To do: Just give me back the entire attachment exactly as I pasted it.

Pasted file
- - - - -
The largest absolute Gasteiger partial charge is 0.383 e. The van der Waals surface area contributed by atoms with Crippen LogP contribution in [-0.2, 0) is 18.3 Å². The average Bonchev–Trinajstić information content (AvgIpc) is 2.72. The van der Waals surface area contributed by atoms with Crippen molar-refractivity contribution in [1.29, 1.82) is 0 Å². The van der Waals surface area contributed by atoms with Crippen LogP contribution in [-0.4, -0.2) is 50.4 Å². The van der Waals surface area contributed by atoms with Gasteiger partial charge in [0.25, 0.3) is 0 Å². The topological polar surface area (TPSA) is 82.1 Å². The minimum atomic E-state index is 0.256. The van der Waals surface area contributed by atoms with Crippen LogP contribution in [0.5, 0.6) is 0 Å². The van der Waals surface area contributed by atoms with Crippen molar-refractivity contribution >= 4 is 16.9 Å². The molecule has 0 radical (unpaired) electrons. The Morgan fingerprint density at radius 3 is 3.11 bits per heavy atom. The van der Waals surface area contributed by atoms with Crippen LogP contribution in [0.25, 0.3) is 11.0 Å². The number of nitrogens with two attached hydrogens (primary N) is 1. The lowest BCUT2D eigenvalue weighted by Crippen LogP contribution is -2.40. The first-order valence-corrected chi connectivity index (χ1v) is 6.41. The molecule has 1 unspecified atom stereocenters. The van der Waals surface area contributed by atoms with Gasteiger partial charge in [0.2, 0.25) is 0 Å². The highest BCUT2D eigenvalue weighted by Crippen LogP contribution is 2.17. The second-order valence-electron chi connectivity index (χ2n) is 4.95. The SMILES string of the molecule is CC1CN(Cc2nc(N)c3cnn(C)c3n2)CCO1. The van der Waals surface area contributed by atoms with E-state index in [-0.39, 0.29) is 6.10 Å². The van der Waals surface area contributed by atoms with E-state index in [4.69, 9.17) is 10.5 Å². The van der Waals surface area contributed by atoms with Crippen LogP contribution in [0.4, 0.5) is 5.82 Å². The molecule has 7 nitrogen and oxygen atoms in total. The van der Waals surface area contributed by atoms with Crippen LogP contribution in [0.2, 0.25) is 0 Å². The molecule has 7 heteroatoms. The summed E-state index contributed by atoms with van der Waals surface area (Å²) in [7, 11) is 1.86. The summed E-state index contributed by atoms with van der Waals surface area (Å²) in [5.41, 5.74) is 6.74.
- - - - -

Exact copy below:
The largest absolute Gasteiger partial charge is 0.383 e. The van der Waals surface area contributed by atoms with Crippen LogP contribution in [-0.2, 0) is 18.3 Å². The average Bonchev–Trinajstić information content (AvgIpc) is 2.72. The van der Waals surface area contributed by atoms with Crippen molar-refractivity contribution in [1.29, 1.82) is 0 Å². The van der Waals surface area contributed by atoms with Crippen LogP contribution in [-0.4, -0.2) is 50.4 Å². The van der Waals surface area contributed by atoms with Gasteiger partial charge in [0.25, 0.3) is 0 Å². The topological polar surface area (TPSA) is 82.1 Å². The minimum atomic E-state index is 0.256. The van der Waals surface area contributed by atoms with Crippen LogP contribution in [0.5, 0.6) is 0 Å². The van der Waals surface area contributed by atoms with Crippen molar-refractivity contribution >= 4 is 16.9 Å². The molecule has 0 radical (unpaired) electrons. The Morgan fingerprint density at radius 3 is 3.11 bits per heavy atom. The van der Waals surface area contributed by atoms with Crippen LogP contribution in [0.25, 0.3) is 11.0 Å². The number of nitrogens with two attached hydrogens (primary N) is 1. The lowest BCUT2D eigenvalue weighted by Crippen LogP contribution is -2.40. The first-order valence-corrected chi connectivity index (χ1v) is 6.41. The molecule has 1 unspecified atom stereocenters. The van der Waals surface area contributed by atoms with Gasteiger partial charge in [0.2, 0.25) is 0 Å². The highest BCUT2D eigenvalue weighted by Crippen LogP contribution is 2.17. The second-order valence-electron chi connectivity index (χ2n) is 4.95. The SMILES string of the molecule is CC1CN(Cc2nc(N)c3cnn(C)c3n2)CCO1. The van der Waals surface area contributed by atoms with E-state index in [-0.39, 0.29) is 6.10 Å². The van der Waals surface area contributed by atoms with E-state index in [4.69, 9.17) is 10.5 Å². The van der Waals surface area contributed by atoms with Crippen LogP contribution in [0.4, 0.5) is 5.82 Å². The molecule has 7 nitrogen and oxygen atoms in total. The van der Waals surface area contributed by atoms with Crippen LogP contribution in [0.2, 0.25) is 0 Å². The molecule has 7 heteroatoms. The summed E-state index contributed by atoms with van der Waals surface area (Å²) in [7, 11) is 1.86. The summed E-state index contributed by atoms with van der Waals surface area (Å²) in [5.41, 5.74) is 6.74.